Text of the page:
Sundays in Space: Remembering the first rocket launch from Cape Canaveral on July 24th, 1950

Mary Apel

First Launch, July 25, 1950 Image credit: NASA

Today marks 72 years since the first rocket was launched from Cape Canaveral, Florida, ushering in a new era in space flight.

The Bumper 2 was an ambitious two-stage rocket program that was able to reach almost 250 miles, record altitude at the time, and higher than the International Space Station’s orbit.

Launched under the direction of the General Electric Company, Bumper 2 was used primarily for testing rocket systems and for research on the upper atmosphere. The rockets carried small payloads that allowed them to measure things like air temperature and cosmic ray impacts. It would be seven more years before the Soviet Union launched Sputnik I and Sputnik II, the first satellites into Earth’s orbit.

See more about it here, “On This Day In Space” from

Cape Canaveral is now known to us as the home of Kennedy Space Center. According to WIRED magazine’s July 24, 1950: America Gets a Spaceport, Cape Canaveral was actually the second choice for the Air Force committee searching for missile range testing sites. The original site in California was rejected after the Mexican government refused to let rockets cross air space over Baja, California. (In fairness, the article notes that decision was likely influenced by a near miss in Juarez, Mexico, where a wayward rocket from the US had crashed into a cemetery.)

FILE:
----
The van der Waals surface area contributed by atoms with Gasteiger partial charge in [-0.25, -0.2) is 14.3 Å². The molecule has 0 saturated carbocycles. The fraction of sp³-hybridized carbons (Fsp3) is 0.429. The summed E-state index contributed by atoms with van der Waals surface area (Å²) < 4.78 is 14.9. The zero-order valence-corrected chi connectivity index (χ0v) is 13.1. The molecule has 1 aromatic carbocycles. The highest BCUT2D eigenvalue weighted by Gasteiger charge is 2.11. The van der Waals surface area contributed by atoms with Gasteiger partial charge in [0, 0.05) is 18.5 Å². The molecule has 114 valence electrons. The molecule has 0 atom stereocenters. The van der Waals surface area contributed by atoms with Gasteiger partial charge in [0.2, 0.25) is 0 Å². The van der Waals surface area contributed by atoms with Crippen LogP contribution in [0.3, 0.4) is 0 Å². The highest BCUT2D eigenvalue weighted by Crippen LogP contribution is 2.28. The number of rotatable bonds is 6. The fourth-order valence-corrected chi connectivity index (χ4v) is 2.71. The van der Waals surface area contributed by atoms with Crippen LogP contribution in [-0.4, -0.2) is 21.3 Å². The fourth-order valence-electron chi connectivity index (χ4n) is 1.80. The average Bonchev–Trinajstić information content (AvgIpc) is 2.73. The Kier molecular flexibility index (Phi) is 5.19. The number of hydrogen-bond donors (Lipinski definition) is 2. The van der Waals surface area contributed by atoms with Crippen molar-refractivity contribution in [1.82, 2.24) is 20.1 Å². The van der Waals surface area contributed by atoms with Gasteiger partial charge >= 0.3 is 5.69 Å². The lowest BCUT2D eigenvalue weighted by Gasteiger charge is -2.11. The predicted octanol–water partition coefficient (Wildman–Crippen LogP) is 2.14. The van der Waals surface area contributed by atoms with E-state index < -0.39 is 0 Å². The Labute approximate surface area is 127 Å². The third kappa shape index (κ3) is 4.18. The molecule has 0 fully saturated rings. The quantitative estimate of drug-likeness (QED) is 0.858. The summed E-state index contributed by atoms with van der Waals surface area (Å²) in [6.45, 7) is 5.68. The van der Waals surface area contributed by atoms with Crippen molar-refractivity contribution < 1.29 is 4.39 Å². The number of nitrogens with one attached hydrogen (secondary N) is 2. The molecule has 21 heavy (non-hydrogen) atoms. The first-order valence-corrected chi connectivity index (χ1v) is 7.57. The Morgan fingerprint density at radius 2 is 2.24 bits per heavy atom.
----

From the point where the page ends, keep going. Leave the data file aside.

As it turns out, there are many other reasons why Cape Canaveral was the ideal location for rocket launch, and would eventually host an entire space program. Location, Location, Location…

At the time of the first rocket launch, the evolution of space exploration was rapid: President Harry Truman inked the legislation in 1949 establishing the Joint Long Range Proving Ground at Cape Canaveral. NASA was officially formed in 1958. The first spacecraft from Cape Canaveral departed in 1961 on May 5th. President John F. Kennedy’s pivotal “We choose to go to the moon” speech kicked NASA into high gear with a focus on the space center. (By the way, that is a fantastic speech, for all the ages. Watch it here.) After the President’s assassination, that center would eventually bear his name.

Current-day rocket launch,

As it stands, NASA’s John F. Kennedy Space Center (KSC) has played a pivotal role in NASA’s mission, having been the departure site for the first human journey to the moon; the starting point for hundreds of scientific, commercial, and applications spacecraft; and as the base for Space Shuttle launch and landing operations ( And if you’re looking for a really cool space-themed Florida vacation, you can visit the Kennedy Space Center any time you want!

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